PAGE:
So after switching from the Silver Line to the Red Line, from the Red Line to the Green 'B' Line, I finally made it out to Harvard Street, where my brother was waiting. We went back to his house, which is a crowded old building split into two separate apartments; if I understood his explanation there are eight people living in each of the apartments? People were getting ready to go to work just as I came in, so I wasn't able to talk to anyone. That was fine, though, because I was barely coherent.
After a quick nap (maybe 1 hour?) Kenny and I went out to Boston Commons. He had work at 12, so we only managed a lap around the park before he took off, but we did get a few pictures in:
I got a friendly greeting from a local frog.
I hung out with some ducks...
...and admired some swanboats...
...and stopped to smell the
Then Kendrick headed off to work and I wandered in the Massachusetts State House. It's a great looking building with some interesting frescoes/sculptures inside. When I came in a tour had just started so the volunteer working the front told me to join it. Big mistake. The tour was for a group of
The Freedom Trail is a red line painted on the sidewalk (or laid out with red bricks) that creates a path connecting many of Boston's most famous sites. It starts at Boston Commons, winds its way through the city and terminates up at Bunker Hill. My goal was to complete the entire path, since I figured movement would keep me awake and I wanted to see as much of Boston as possible.
Granary Burying Ground
It amazes me how you'll just turn a corner in Boston and BAM! there's a graveyard. The headstones are in such neat little rows; if I am remembering my history correctly they were moved to look prettier, and no longer actually mark where their namesake is interred.
I thought this was such a neat looking skull.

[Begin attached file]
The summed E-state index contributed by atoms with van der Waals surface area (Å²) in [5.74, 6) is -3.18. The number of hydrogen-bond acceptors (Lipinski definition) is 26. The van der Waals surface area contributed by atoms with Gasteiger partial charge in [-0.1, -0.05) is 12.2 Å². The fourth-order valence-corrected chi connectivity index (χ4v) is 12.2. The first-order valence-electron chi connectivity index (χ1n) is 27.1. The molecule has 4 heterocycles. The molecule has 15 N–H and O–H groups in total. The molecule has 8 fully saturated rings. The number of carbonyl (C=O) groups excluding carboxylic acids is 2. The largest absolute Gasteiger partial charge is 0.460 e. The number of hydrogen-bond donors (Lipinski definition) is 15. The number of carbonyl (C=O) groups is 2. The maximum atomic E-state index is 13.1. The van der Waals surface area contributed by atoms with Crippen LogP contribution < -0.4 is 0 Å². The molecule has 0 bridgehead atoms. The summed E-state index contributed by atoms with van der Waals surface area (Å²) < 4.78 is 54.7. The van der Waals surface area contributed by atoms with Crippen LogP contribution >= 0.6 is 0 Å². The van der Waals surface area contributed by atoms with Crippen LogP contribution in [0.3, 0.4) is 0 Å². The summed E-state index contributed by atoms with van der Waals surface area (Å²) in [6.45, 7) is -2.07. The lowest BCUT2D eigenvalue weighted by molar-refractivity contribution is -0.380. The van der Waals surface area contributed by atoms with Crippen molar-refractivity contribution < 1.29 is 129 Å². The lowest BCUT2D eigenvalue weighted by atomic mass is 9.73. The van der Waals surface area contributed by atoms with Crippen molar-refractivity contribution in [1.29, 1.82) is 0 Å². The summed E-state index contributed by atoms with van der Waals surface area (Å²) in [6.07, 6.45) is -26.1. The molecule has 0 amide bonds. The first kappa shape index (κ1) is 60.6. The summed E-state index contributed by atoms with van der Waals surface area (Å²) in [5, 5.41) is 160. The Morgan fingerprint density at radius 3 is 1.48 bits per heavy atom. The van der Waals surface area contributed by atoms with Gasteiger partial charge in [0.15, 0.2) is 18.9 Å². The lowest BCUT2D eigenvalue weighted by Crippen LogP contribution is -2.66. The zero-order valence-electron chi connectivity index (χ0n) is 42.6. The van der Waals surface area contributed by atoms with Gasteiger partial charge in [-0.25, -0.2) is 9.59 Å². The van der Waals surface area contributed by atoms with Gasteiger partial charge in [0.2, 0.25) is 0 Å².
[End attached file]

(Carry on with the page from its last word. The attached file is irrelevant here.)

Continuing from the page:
But it was cold, and I was inadequately dressed for the chill, so I started walking again to warm up. I popped into King's Chapel to warm up for a few minutes. It's so strange to me that instead of wooden bench pews, the kind that I grew up with, New England churches often have these cubicle boxes instead. There's a wooden wall around you and the preacher speaks from an upraised platform, which he usually gets to via a spiral staircase. These cubicles were designed to keep listeners warm in the freezing New England winters, but the privacy they afforded was probably also treasured. I wish I'd gotten a photo, but I thought it would be disrespectful to take pictures inside the church.
I skipped a couple of locations on the official Freedom Trail circuit, but it started to drizzle and I hadn't thought to bring an umbrella so I popped into the Old State House to look at the museum and warm up again. It's another lovely building, with an outstanding spiral staircase and gorgeous brick exterior. (I can't get over the bricks. We don't use them in California because they're a real hazard in earthquake country, but they're so pretty and all over Boston.) From the upper chambers you can look out the window and see the spot where the Boston Massacre occured, marked by a circle of cobblestones.
Faneuil Hall & Quincy Market
Random performer in front of Quincy Market - they still have street performer audition signs all over the place, but the auditions were back in April.
More of the amazing Boston bricks. I waited forever for this street to clear, but it never did, so I finally just took the photo with another tourist in the way. Oh well. If you look at the pavement you can see the red brick line of the Freedom Trail snaking up the street.
As I was wandering, I saw a memorial to the soldiers killed in Iraq and Afghanistan, made with dogtags. It was pretty neat-looking, and when the wind blew through the tags it sounded like they were crying.
I wonder if they still add dogtags.
By now it was pouring so I had bought a cheap, crappy black umbrella from a tourist shop in the North End. Old North Church, where John Newman hung the lanterns signal that the Bristish were coming. (One if by land, two if by sea?) There was an elementary school tour going through the church, so I kicked back and waited for them to disperse while sitting in a white pew-box. It was another one of those wish-I'd-taken-photos-but-I-didn't moment.
Nearby at Copp's Hill I found the headstone of John Newman.
I wonder why people put coins on top of his stone? Also...FREEMASON!
When I got back to Kendrick's house no one was home (he had rehearsal for his play) so I bought some Chinese food at a shop near his house and went to sleep super-early. When he got home around 11 we ended up watching an episode of Iron Chef on his computer (Pear & Chocolate dessert battle). His neighborhood was pretty noisy, because there's a lot of college students and this week was graduation, but I was out cold before the Iron Chef battle was over.